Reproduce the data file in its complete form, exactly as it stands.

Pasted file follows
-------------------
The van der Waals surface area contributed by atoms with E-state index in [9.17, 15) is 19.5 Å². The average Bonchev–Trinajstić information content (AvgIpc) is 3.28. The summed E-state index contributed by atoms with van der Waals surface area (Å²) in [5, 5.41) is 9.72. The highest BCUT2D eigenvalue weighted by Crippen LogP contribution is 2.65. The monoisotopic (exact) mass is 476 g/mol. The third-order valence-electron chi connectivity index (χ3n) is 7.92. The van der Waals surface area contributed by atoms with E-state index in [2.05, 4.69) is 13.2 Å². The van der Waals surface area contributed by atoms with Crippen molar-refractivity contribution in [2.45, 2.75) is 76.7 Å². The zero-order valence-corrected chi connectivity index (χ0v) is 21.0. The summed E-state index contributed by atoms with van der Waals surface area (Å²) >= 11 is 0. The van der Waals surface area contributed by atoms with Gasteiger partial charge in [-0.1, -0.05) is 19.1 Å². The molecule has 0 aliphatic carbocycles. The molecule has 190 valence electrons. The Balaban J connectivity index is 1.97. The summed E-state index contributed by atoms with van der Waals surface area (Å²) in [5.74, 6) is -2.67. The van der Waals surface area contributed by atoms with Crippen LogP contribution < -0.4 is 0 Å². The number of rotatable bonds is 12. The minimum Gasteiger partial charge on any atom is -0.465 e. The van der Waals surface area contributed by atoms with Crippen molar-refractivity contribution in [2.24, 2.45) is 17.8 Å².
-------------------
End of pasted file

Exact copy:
The van der Waals surface area contributed by atoms with E-state index in [9.17, 15) is 19.5 Å². The average Bonchev–Trinajstić information content (AvgIpc) is 3.28. The summed E-state index contributed by atoms with van der Waals surface area (Å²) in [5, 5.41) is 9.72. The highest BCUT2D eigenvalue weighted by Crippen LogP contribution is 2.65. The monoisotopic (exact) mass is 476 g/mol. The third-order valence-electron chi connectivity index (χ3n) is 7.92. The van der Waals surface area contributed by atoms with E-state index in [2.05, 4.69) is 13.2 Å². The van der Waals surface area contributed by atoms with Crippen molar-refractivity contribution in [2.45, 2.75) is 76.7 Å². The zero-order valence-corrected chi connectivity index (χ0v) is 21.0. The summed E-state index contributed by atoms with van der Waals surface area (Å²) >= 11 is 0. The van der Waals surface area contributed by atoms with Gasteiger partial charge in [-0.1, -0.05) is 19.1 Å². The molecule has 0 aliphatic carbocycles. The molecule has 190 valence electrons. The Balaban J connectivity index is 1.97. The summed E-state index contributed by atoms with van der Waals surface area (Å²) in [5.74, 6) is -2.67. The van der Waals surface area contributed by atoms with Crippen LogP contribution < -0.4 is 0 Å². The number of rotatable bonds is 12. The minimum Gasteiger partial charge on any atom is -0.465 e. The van der Waals surface area contributed by atoms with Crippen molar-refractivity contribution in [2.24, 2.45) is 17.8 Å².